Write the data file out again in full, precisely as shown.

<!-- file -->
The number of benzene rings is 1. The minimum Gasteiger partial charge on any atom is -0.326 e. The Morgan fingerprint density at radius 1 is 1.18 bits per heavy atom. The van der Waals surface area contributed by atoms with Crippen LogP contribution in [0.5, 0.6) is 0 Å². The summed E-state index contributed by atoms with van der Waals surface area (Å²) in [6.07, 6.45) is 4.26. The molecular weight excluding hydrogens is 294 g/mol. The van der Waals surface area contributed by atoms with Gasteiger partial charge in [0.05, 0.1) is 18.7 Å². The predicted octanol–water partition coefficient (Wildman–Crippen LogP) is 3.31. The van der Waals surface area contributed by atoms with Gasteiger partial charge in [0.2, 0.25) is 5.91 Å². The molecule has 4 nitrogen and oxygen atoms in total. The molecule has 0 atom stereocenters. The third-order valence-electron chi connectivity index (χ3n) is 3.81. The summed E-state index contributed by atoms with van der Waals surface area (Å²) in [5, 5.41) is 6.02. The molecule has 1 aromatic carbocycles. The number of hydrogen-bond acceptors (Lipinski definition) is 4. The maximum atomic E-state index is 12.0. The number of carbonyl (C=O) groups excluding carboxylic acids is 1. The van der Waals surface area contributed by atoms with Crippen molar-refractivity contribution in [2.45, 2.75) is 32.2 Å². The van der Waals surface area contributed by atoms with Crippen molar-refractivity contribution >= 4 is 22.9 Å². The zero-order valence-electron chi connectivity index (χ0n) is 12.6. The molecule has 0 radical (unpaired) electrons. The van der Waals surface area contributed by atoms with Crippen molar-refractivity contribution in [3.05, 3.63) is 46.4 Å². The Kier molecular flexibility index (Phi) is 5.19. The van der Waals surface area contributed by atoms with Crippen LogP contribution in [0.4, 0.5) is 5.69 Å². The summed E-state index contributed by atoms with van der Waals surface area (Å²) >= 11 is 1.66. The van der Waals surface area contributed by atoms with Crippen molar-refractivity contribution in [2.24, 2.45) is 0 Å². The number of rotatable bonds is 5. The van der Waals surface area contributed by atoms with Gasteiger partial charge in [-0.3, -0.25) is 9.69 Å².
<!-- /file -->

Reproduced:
The number of benzene rings is 1. The minimum Gasteiger partial charge on any atom is -0.326 e. The Morgan fingerprint density at radius 1 is 1.18 bits per heavy atom. The van der Waals surface area contributed by atoms with Crippen LogP contribution in [0.5, 0.6) is 0 Å². The summed E-state index contributed by atoms with van der Waals surface area (Å²) in [6.07, 6.45) is 4.26. The molecular weight excluding hydrogens is 294 g/mol. The van der Waals surface area contributed by atoms with Gasteiger partial charge in [0.05, 0.1) is 18.7 Å². The predicted octanol–water partition coefficient (Wildman–Crippen LogP) is 3.31. The van der Waals surface area contributed by atoms with Gasteiger partial charge in [0.2, 0.25) is 5.91 Å². The molecule has 4 nitrogen and oxygen atoms in total. The molecule has 0 atom stereocenters. The third-order valence-electron chi connectivity index (χ3n) is 3.81. The summed E-state index contributed by atoms with van der Waals surface area (Å²) in [5, 5.41) is 6.02. The molecule has 1 aromatic carbocycles. The number of hydrogen-bond acceptors (Lipinski definition) is 4. The maximum atomic E-state index is 12.0. The number of carbonyl (C=O) groups excluding carboxylic acids is 1. The van der Waals surface area contributed by atoms with Crippen molar-refractivity contribution in [2.45, 2.75) is 32.2 Å². The van der Waals surface area contributed by atoms with Crippen molar-refractivity contribution >= 4 is 22.9 Å². The zero-order valence-electron chi connectivity index (χ0n) is 12.6. The molecule has 0 radical (unpaired) electrons. The van der Waals surface area contributed by atoms with Crippen molar-refractivity contribution in [3.05, 3.63) is 46.4 Å². The Kier molecular flexibility index (Phi) is 5.19. The van der Waals surface area contributed by atoms with Crippen LogP contribution in [0.4, 0.5) is 5.69 Å². The summed E-state index contributed by atoms with van der Waals surface area (Å²) >= 11 is 1.66. The van der Waals surface area contributed by atoms with Crippen molar-refractivity contribution in [2.24, 2.45) is 0 Å². The number of rotatable bonds is 5. The van der Waals surface area contributed by atoms with Gasteiger partial charge in [-0.3, -0.25) is 9.69 Å².